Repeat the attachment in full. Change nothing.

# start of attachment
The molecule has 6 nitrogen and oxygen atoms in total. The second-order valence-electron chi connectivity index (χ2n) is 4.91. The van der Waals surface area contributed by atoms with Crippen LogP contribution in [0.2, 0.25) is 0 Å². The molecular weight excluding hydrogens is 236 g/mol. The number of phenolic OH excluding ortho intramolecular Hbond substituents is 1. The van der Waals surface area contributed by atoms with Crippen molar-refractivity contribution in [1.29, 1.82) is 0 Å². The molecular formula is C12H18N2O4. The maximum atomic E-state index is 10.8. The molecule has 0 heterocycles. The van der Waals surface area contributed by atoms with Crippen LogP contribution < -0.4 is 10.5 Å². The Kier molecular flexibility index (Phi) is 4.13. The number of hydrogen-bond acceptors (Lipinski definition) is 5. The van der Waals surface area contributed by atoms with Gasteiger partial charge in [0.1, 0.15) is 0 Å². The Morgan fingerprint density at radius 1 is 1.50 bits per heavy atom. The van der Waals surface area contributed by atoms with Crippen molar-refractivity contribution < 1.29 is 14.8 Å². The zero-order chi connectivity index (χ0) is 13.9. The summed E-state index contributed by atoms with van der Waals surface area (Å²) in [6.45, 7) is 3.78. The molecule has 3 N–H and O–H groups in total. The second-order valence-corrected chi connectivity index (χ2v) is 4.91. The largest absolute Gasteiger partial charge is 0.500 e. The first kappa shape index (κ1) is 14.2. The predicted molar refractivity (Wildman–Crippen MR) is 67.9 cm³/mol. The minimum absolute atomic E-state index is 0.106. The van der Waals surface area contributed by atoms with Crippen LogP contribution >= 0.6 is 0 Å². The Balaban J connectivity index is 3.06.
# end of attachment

The molecule has 6 nitrogen and oxygen atoms in total. The second-order valence-electron chi connectivity index (χ2n) is 4.91. The van der Waals surface area contributed by atoms with Crippen LogP contribution in [0.2, 0.25) is 0 Å². The molecular weight excluding hydrogens is 236 g/mol. The number of phenolic OH excluding ortho intramolecular Hbond substituents is 1. The van der Waals surface area contributed by atoms with Crippen molar-refractivity contribution in [1.29, 1.82) is 0 Å². The molecular formula is C12H18N2O4. The maximum atomic E-state index is 10.8. The molecule has 0 heterocycles. The van der Waals surface area contributed by atoms with Crippen LogP contribution < -0.4 is 10.5 Å². The Kier molecular flexibility index (Phi) is 4.13. The number of hydrogen-bond acceptors (Lipinski definition) is 5. The van der Waals surface area contributed by atoms with Gasteiger partial charge in [0.1, 0.15) is 0 Å². The Morgan fingerprint density at radius 1 is 1.50 bits per heavy atom. The van der Waals surface area contributed by atoms with Crippen molar-refractivity contribution < 1.29 is 14.8 Å². The zero-order chi connectivity index (χ0) is 13.9. The summed E-state index contributed by atoms with van der Waals surface area (Å²) in [6.45, 7) is 3.78. The molecule has 3 N–H and O–H groups in total. The second-order valence-corrected chi connectivity index (χ2v) is 4.91. The largest absolute Gasteiger partial charge is 0.500 e. The first kappa shape index (κ1) is 14.2. The predicted molar refractivity (Wildman–Crippen MR) is 67.9 cm³/mol. The minimum absolute atomic E-state index is 0.106. The van der Waals surface area contributed by atoms with Crippen LogP contribution >= 0.6 is 0 Å². The Balaban J connectivity index is 3.06.